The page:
The European countries had 8 million people each probably at the time of the Roman Empire. During the centuries what contained population growth were poverty and wars. Not a nice scenario.

Nowadays, of course, artificial birth control is involved, but - this is my point - it would have achieved practically nothing without mass education, employment and modern development.

PNG is far behind its possibilities in development. I have heard several times Minister Charles Abel say that now things have changed in his Department.

"No more the no-sense" of the past where money was going where it was not supposed to go. I praise him!

It means that there are natural causes, but also people and to blame for PNG poverty. According to economists a reasonable size of population is not that bad.

With a small customer base you can only produce and manufacture products at a high cost, because the income will be very limited. With a larger market things change and everybody benefits.

I have no doubt that all of us debating this issues have good intentions and I consider national PNG professionals of any trade to have an advantage on me as far as the grasping of the situation is concerned.

We probably need to connect our individual fields of operations, sensitivities and approach and see how each one can contribute best.

Paulus Ripa

Fr Licini, I wonder where in PNG you and the bishops live. You seem to be far removed from reality.

Firstly, PNG can arguably sustain a population of 30 to 40 million, however the worry is the rate of population growth.

At the current rate of 3% we will have a population of 10 million in 10 years and 14 million in 20 years.

Can we provide double the number of schools, hospitals, clinics etc in that time (let alone fix the dismal state of what we do have).

So far in the last decade or two, the government has failed to support the poor state of existing infrastructure. There will be a major miracle if that trend turns around.

Secondly, the rate of population growth is such that there are a lot of children and young people on the streets and in the villages it is frightening.

There are young children begging in Port Moresby who should be in school. You wonder where responsible parenthood went.

Sil Bolkin's article on Port Moresby illustrates just that point with migration to cities occurring at a much faster rate than natural population increase.

Thirdly, you argue that there is enough land in PNG. Really? Go and try squatting on land somewhere and you will find that there is no land free in this country.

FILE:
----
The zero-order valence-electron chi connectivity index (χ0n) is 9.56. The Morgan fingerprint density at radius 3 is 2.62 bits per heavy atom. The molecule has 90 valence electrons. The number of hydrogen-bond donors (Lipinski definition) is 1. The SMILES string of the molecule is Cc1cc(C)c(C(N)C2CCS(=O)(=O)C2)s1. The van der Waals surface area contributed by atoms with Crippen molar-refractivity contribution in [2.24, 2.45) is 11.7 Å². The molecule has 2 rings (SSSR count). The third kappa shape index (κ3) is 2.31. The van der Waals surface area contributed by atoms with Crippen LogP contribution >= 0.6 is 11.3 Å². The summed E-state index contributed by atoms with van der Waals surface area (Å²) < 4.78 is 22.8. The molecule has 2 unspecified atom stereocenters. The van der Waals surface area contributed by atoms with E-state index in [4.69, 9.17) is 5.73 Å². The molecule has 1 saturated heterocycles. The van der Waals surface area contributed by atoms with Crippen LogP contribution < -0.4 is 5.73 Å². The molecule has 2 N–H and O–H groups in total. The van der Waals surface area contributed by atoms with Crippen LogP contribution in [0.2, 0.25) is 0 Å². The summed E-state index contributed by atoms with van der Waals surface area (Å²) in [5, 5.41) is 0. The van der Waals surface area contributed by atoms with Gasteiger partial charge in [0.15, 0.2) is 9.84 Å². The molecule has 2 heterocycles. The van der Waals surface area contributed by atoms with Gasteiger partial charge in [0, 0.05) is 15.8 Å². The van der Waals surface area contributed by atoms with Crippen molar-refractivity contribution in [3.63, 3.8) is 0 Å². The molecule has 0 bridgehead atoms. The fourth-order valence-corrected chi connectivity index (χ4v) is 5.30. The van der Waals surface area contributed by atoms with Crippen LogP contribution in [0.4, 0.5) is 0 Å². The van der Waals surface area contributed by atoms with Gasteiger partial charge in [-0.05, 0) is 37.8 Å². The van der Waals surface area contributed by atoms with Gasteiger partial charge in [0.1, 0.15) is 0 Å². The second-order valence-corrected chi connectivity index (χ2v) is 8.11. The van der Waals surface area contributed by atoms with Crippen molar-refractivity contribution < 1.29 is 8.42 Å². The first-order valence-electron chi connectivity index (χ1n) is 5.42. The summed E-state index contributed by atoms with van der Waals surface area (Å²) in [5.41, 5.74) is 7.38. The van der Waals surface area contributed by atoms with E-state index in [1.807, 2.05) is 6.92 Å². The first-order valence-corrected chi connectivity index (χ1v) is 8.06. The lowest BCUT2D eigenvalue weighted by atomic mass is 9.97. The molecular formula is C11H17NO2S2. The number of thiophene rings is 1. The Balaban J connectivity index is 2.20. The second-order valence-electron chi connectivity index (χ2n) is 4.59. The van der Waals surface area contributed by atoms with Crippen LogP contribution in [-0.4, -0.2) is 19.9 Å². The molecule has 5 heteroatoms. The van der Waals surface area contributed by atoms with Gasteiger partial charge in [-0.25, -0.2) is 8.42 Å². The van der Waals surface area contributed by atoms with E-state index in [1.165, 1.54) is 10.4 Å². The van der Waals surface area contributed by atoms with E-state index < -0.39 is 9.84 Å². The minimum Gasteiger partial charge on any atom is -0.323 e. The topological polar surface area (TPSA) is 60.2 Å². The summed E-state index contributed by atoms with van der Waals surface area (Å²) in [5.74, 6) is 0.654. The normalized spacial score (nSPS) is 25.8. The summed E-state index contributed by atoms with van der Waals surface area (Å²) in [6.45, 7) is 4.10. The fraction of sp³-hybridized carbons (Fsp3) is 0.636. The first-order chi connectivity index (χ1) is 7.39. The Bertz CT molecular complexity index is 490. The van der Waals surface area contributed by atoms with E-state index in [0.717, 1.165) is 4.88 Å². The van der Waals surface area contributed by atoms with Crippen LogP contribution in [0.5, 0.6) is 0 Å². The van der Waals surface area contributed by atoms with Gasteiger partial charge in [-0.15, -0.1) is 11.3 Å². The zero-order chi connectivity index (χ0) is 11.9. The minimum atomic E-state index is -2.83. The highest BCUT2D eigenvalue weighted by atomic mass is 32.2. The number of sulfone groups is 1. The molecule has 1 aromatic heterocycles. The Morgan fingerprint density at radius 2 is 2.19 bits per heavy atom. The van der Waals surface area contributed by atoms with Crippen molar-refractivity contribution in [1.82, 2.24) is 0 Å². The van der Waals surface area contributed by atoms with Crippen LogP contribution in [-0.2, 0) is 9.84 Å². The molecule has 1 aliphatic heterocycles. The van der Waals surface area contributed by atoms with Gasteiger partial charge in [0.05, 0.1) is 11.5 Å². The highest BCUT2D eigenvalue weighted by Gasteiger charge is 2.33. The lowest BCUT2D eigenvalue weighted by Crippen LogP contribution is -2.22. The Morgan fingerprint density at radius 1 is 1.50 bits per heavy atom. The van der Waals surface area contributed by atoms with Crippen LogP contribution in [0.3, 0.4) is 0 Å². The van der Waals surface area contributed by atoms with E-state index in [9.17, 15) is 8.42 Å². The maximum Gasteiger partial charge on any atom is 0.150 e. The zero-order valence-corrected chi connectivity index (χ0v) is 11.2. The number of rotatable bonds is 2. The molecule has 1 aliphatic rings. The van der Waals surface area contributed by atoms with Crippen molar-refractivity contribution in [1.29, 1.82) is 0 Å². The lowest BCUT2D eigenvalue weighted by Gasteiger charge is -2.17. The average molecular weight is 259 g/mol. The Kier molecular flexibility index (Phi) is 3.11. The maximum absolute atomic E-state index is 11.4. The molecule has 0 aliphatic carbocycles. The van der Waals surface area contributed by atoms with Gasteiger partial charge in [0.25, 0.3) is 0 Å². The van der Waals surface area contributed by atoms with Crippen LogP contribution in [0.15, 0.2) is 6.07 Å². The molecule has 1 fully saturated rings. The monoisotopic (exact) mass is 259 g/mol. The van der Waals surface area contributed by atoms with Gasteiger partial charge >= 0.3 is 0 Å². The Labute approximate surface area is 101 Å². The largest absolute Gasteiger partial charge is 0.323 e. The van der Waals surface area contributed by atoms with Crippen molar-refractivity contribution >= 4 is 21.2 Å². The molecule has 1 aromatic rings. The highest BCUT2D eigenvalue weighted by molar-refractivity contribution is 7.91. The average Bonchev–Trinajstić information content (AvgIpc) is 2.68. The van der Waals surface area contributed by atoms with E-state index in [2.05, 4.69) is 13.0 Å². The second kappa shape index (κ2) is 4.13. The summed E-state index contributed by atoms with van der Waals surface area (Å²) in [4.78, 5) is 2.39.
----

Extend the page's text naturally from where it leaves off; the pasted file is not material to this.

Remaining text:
There is an epidemic of fighting among family and tribesman in the rural areas over land; in the past violence was usually directed outwards. This is due to shortage of farming land especially in the highlands.

Fourthly, you conveniently make faulty assumptions about demography. Many countries are going through different stages of demographic transition with many western countries (and Japan and Singapore) going into negative population growth.

This poses a lot of concerns for those countries as in another decade or so there will be a huge number of old retired people supported by a much smaller number of working productive people.

However PNG is in between the second and third stage where some decline in fertility is occurring but not enough to decrease the population growth to sustainable levels.

Moreover one must remember that these demographic transitions to lower levels of population growth occurred when there was increased availability of family methods.

Fifthly, the effect of increased births in mothers is the main reason why we have such poor maternal mortality and infant mortality rates in PNG.

Sixthly, I wonder if you know how easy it is for an illiterate village mother to try and use the natural family planning methods in her setting (particularly if she has to contend with looking after six children and the husband and the pigs etc).

Seventhly, you make statements about “mass sterilisations” etc that smack of the eugenic policies of Nazism in the 1930s.

There is no coercive mass sterilisation program in PNG; mothers give their consent and it is usually when they have completed their desired family size which is about 4 children.

There are some enthusiastic family planning advocates especially in certain NGO circles but if the church does not come down to earth and engage substantially with the health sector and the laity there will be no common ground for looking at rational family planning within certain limits (such as limiting abortificient methods etc).

Unfortunately this is the one issue where there will continue to be a huge disconnect between the Church hierarchy and the Catholic faithful; most of the latter will continue ignore the church teaching.

This is illustrated in the literature on the subject which for the church culminates in the 1968 papal encyclical of Pope Paul VI “Humanae Vitae”.

If one searches on Google all the arguments for the subject are by moral theologians and philosophy experts in the flowery language of such groups.

It seems all rational discussion by any clergy for artificial contraception has been silenced.

My own personal stand was decided when I worked in Kundiawa in 1973 as an intern. One of my colleagues was Fr Peter Flynn MSC who was also a doctor.

We operated together on a mother of six children who had a partial rupture of the uterus from her seventh baby.

Removal of the uterus was beyond our technical competence so we repaired the damage and then Fr Flynn left with instructions for me to tie the fallopian tubes (sterilisation) and close the abdomen.